SINGAPORE - Ms Serene Chew's toddler stopped eating during the pandemic. At first, she thought it was because he missed their helper, who left Singapore for family reasons in August 2020.
Her son refused to be cared for by their new helper. He rejected meals lovingly prepared by her husband and drank only milk. The desperate parents scrambled to find anything that he was willing to eat - waffles, but only from a certain bakery. Eggs, but only sous vide. Now four, his diet is mainly bread-based, but again, only one type of bread.
They visited several doctors and specialists, but could not find closure. "They kept telling us that my son looks fine,"she recalls.
She began noticing that her toddler, whom she declines to name, would line things up in orderly rows in the fridge. He began vomiting whenever he experienced "big emotions", whether positive or negative.
Just getting him out of the house was an unpredictable affair as he would vomit on his shoes or uniform, leaving his frustrated parents rushing to clean him up before they could go to work.
He had a good relationship with his grandparents, but refused their care, leaving Ms Chew's husband, Jasper, as the main caregiver. They also have a daughter aged 11.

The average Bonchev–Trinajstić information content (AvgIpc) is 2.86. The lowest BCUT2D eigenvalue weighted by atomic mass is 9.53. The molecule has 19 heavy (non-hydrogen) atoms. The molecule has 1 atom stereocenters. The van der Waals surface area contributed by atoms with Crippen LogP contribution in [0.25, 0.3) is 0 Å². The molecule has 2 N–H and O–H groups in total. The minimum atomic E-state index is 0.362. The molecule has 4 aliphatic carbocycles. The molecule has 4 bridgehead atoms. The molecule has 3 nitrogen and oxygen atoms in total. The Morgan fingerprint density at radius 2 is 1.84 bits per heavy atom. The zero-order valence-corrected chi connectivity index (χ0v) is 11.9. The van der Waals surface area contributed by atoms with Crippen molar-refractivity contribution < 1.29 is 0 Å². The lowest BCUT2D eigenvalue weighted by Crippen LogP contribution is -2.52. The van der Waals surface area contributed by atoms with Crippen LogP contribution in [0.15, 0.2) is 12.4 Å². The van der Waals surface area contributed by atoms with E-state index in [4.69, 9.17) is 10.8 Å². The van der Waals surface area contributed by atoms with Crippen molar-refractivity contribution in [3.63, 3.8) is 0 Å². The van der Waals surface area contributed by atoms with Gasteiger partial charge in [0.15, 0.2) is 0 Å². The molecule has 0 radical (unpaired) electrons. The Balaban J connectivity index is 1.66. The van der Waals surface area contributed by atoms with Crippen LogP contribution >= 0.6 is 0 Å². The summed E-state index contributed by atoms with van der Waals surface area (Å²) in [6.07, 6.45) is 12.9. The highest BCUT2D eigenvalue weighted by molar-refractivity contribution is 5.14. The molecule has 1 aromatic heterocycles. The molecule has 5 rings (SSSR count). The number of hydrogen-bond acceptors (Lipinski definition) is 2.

It was only in the middle of last year that they found out their son has high-functioning autism.
Ms Chew, 32, pauses to compose her feelings, then continues: "It was overwhelming. There was a lot of guilt, there were a lot of emotions. There was a lot of complexity that I just couldn't wrap my head around."
At the same time, her work at DBS was a "crazy period" as her department supports the bank in carrying out Covid-19 safety measures, which were in constant flux.
The assistant vice-president of corporate real estate strategy and administration credits her bosses and colleagues for being empathetic and giving her time off for visits to doctors and therapy sessions for her son.
She has been working in hybrid mode since early 2020, before the circuit breaker.
"My boss and colleagues are the ones who keep reminding me, 'Serene, you're human, you need to take time off, I got it covered'," says the self-confessed workaholic, who is in a high potential programme at the bank.
Such is the camaraderie at work that she feels comfortable venting about challenges and celebrating her son's small wins with them. "I can tell from their actions that they have been listening intently," she says.
She was touched to receive marine creature-themed toys during gift exchanges as her son is obsessed with marine life.
Her colleagues engage him on the topic whenever he appears onscreen during online work meetings.
Ms Chew says she is not worried about family life affecting her career progression. "I'm in a good place with a very good employer who cares for my growth," she says.
As much as her workplace has embraced her situation, she wishes that society would embrace her son for his uniqueness. Far too often, well-meaning people have told her he will "grow out of it", even though there is no cure for autism.
She speaks excitedly about how she has learnt to communicate better because he does not comprehend social cues. "I realise the beauty of the world through his eyes."